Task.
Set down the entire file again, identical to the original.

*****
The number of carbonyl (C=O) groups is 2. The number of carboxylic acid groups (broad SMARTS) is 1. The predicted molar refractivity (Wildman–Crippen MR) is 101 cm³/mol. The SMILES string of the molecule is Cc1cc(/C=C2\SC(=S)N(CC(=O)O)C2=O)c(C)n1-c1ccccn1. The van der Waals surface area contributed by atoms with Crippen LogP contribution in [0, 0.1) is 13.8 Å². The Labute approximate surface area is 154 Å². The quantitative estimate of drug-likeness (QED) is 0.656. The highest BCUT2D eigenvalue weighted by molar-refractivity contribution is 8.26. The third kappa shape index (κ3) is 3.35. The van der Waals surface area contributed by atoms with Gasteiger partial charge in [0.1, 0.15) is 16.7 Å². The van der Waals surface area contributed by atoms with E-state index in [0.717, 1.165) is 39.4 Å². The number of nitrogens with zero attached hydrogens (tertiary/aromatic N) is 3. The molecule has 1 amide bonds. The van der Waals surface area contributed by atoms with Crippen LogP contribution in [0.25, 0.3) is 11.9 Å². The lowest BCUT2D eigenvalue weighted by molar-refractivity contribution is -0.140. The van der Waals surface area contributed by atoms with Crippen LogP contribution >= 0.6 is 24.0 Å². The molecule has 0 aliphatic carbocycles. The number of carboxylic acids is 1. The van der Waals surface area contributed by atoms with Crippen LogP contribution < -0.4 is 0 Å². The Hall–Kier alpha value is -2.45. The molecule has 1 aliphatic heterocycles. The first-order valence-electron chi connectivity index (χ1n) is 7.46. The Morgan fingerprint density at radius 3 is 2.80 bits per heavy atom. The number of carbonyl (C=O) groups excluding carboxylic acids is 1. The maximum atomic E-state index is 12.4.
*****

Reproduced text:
The number of carbonyl (C=O) groups is 2. The number of carboxylic acid groups (broad SMARTS) is 1. The predicted molar refractivity (Wildman–Crippen MR) is 101 cm³/mol. The SMILES string of the molecule is Cc1cc(/C=C2\SC(=S)N(CC(=O)O)C2=O)c(C)n1-c1ccccn1. The van der Waals surface area contributed by atoms with Crippen LogP contribution in [0, 0.1) is 13.8 Å². The Labute approximate surface area is 154 Å². The quantitative estimate of drug-likeness (QED) is 0.656. The highest BCUT2D eigenvalue weighted by molar-refractivity contribution is 8.26. The third kappa shape index (κ3) is 3.35. The van der Waals surface area contributed by atoms with Gasteiger partial charge in [0.1, 0.15) is 16.7 Å². The van der Waals surface area contributed by atoms with E-state index in [0.717, 1.165) is 39.4 Å². The number of nitrogens with zero attached hydrogens (tertiary/aromatic N) is 3. The molecule has 1 amide bonds. The van der Waals surface area contributed by atoms with Crippen LogP contribution in [0.25, 0.3) is 11.9 Å². The lowest BCUT2D eigenvalue weighted by molar-refractivity contribution is -0.140. The van der Waals surface area contributed by atoms with Crippen LogP contribution >= 0.6 is 24.0 Å². The molecule has 0 aliphatic carbocycles. The number of carboxylic acids is 1. The van der Waals surface area contributed by atoms with Crippen LogP contribution < -0.4 is 0 Å². The Hall–Kier alpha value is -2.45. The molecule has 1 aliphatic heterocycles. The first-order valence-electron chi connectivity index (χ1n) is 7.46. The Morgan fingerprint density at radius 3 is 2.80 bits per heavy atom. The number of carbonyl (C=O) groups excluding carboxylic acids is 1. The maximum atomic E-state index is 12.4.